With the NFL draft about to begin and the attention of the football world on New York this week, the Jets should be running from their past problems and talking about fresh starts and rebound seasons and the promising new players they might get.
They don't need to be lugging around yet another bad carryover from the past, like Darrelle Revis' not-so-secret wish to revisit his contract -- again.
"I just don't know," the All-Pro cornerback told a group of reporters on Monday. "I'm not saying I am going to hold out; I'm not saying I'm not going to hold out. Right now my focus is just being on the team."
If Revis is half the team leader and clear thinker he always seemed to be, he should end the speculation. Be the first key player to prove things are going to be different for the 2012 Jets than the 2011 team that became a laughingstock.
He should say that when training camp arrives, he intends to show up and play, not drag the Jets through the third nasty contract holdout of his five-year NFL career.
Revis has to know that unlike his first two contract holdouts, this is a public relations battle he has little chance of winning. The Jets have too many other roster holes to fill and not enough salary-cap space to do everything. Their 2011 season ended in too much failure and acrimony, and they haven't proved they're beyond it.
But there's an even better reason that Jets general manager Mike Tannenbaum had every right to bristle earlier and say "I've said all I'm going to say about his [Revis'] contract" when the question came up last week.
When you crunch the numbers, Revis isn't being wronged by the 2010 deal he signed. Not even close.
Revis already has collected $32.5 million from the first two years of that intentionally frontloaded deal. And it's true Revis' base salary dips this season to a "bargain" level of $7.5 million. But that's misleading. His average salary of $13.3 million these past three years (counting 2012) still made him the highest-paid corner in the league.
So ... exactly what is his gripe again?
The Jets would prefer to wait until next year to reopen talks. The team has enough dramas as it is. Showing up and playing out an already fair deal is the only way Revis doesn't become part of the Jets' dysfunction instead of part of the cure.
The Jets still need to find out what head coach Rex Ryan learned since admittedly losing the pulse of the locker room in 2011. They need to figure out how Mark Sanchez and Tim Tebow will coexist. They still don't know when -- if ever -- Santonio Holmes will get a clue on how to fit into a team that has bent over backward to accommodate him. But it was a lousy start to see Holmes scoff recently when asked whether he intends to change his approach and fire back, "Why should I?"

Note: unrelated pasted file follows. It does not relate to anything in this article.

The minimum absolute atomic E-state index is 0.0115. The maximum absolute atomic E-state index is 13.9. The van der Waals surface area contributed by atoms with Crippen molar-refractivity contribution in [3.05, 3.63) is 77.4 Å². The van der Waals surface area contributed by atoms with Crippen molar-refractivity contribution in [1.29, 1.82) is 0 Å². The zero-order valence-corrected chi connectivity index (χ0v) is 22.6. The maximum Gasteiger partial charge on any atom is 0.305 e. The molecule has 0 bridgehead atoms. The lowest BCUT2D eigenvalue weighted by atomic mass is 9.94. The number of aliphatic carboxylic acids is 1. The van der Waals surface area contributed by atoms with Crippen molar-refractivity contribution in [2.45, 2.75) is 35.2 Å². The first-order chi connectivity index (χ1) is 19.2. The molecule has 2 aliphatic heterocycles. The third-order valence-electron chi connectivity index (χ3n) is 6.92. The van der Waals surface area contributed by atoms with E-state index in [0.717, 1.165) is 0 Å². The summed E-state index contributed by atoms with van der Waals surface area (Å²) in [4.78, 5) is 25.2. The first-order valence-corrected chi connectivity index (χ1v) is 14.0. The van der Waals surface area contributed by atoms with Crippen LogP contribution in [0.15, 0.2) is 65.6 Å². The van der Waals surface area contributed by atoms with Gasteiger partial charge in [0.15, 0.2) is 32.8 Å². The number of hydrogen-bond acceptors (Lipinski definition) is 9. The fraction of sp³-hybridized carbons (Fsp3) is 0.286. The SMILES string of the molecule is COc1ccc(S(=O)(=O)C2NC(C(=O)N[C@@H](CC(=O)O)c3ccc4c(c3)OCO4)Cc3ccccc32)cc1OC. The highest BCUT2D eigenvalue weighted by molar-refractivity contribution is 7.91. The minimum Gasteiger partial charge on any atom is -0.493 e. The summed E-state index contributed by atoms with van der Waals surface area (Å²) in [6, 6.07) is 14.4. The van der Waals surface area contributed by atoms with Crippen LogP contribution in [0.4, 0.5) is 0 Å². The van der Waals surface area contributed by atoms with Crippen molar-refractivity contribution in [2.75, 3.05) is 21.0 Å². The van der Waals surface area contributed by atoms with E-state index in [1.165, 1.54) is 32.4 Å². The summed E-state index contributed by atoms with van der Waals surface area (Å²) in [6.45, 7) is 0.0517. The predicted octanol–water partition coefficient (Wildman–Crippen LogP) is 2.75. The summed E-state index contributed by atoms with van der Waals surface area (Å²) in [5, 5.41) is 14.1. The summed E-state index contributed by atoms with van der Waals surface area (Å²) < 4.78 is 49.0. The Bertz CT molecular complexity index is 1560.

Revis has been regarded as a different, better kind of teammate and person. He's been a saner, smarter voice in the Jets' locker room, even when the circus has been at its worst.
Although it's been four months since the underachieving 2011 team broke up, it's hard to shake the bracing mental image of Revis brushing past reporters the day after the season ended with his mouth clamped shut. He uncharacteristically refused to talk about anything, let alone the Jets' failure to make the playoffs or Holmes getting kicked out of the offensive huddle the day before in the Jets season finale.
The silent protest was Revis' way of showing his disgust for a wasted season without throwing more gas on the problems. And it was a principled stand to take. But it leaves Revis little wiggle room now to throw himself on the carpet and say he wants to revisit his contract or add to the team's distractions.
Revis' counter? He's claimed in the past that he and the Jets had an understanding that the last deal he signed was just a temporary compromise. But there's nothing that says the deal has to be redone this year rather than next.
Ryan is working to keep his job.
Tannenbaum could be, too.
Sanchez is at a crossroads where he either reignites hope that he's a franchise quarterback who can take the Jets to a Super Bowl or just sparks more fears that he's sliding closer to holding a clipboard the rest of his career.
Few people argue that Revis is the best cornerback in the league. And yes, some of the other deals that other NFL stars got this past winter must look enviable to him.
But if Revis insists on yet another contract holdout this year, if he ignores everything else the Jets have to hurdle and refuses to show up and play, he'll look like every other run-of-the-mill malcontent in the NFL who's ever yelled, "What about me, me, me?"